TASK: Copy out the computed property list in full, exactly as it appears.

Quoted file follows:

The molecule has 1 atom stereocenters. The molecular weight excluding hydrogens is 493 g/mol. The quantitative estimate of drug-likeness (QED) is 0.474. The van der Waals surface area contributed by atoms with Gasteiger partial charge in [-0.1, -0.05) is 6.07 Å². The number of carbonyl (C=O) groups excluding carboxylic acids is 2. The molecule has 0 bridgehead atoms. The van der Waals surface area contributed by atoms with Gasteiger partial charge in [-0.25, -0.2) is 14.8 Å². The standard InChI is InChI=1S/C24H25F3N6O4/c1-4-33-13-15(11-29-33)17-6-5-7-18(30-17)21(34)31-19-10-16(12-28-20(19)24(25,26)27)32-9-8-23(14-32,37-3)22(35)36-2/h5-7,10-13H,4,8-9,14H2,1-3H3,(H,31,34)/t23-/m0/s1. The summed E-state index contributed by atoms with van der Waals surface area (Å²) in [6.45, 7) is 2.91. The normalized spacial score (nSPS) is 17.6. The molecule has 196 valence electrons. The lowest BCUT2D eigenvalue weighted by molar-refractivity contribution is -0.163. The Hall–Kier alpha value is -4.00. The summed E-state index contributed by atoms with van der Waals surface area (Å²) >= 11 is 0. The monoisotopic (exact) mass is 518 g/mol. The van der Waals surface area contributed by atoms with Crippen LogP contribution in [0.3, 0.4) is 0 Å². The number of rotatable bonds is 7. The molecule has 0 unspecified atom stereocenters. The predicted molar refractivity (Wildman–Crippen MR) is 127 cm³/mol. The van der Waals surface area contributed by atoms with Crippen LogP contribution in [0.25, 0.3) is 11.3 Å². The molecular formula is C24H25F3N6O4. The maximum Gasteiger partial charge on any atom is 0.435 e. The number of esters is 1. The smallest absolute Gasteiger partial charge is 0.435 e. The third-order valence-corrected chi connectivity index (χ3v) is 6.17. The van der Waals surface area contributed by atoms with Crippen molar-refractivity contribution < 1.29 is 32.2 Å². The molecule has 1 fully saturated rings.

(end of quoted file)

The molecule has 1 atom stereocenters. The molecular weight excluding hydrogens is 493 g/mol. The quantitative estimate of drug-likeness (QED) is 0.474. The van der Waals surface area contributed by atoms with Gasteiger partial charge in [-0.1, -0.05) is 6.07 Å². The number of carbonyl (C=O) groups excluding carboxylic acids is 2. The molecule has 0 bridgehead atoms. The van der Waals surface area contributed by atoms with Gasteiger partial charge in [-0.25, -0.2) is 14.8 Å². The standard InChI is InChI=1S/C24H25F3N6O4/c1-4-33-13-15(11-29-33)17-6-5-7-18(30-17)21(34)31-19-10-16(12-28-20(19)24(25,26)27)32-9-8-23(14-32,37-3)22(35)36-2/h5-7,10-13H,4,8-9,14H2,1-3H3,(H,31,34)/t23-/m0/s1. The summed E-state index contributed by atoms with van der Waals surface area (Å²) in [6.45, 7) is 2.91. The normalized spacial score (nSPS) is 17.6. The molecule has 196 valence electrons. The lowest BCUT2D eigenvalue weighted by molar-refractivity contribution is -0.163. The Hall–Kier alpha value is -4.00. The summed E-state index contributed by atoms with van der Waals surface area (Å²) >= 11 is 0. The monoisotopic (exact) mass is 518 g/mol. The van der Waals surface area contributed by atoms with Crippen LogP contribution in [0.3, 0.4) is 0 Å². The number of rotatable bonds is 7. The molecule has 0 unspecified atom stereocenters. The predicted molar refractivity (Wildman–Crippen MR) is 127 cm³/mol. The van der Waals surface area contributed by atoms with Crippen LogP contribution in [0.25, 0.3) is 11.3 Å². The molecular formula is C24H25F3N6O4. The maximum Gasteiger partial charge on any atom is 0.435 e. The number of esters is 1. The smallest absolute Gasteiger partial charge is 0.435 e. The third-order valence-corrected chi connectivity index (χ3v) is 6.17. The van der Waals surface area contributed by atoms with Crippen molar-refractivity contribution < 1.29 is 32.2 Å². The molecule has 1 fully saturated rings.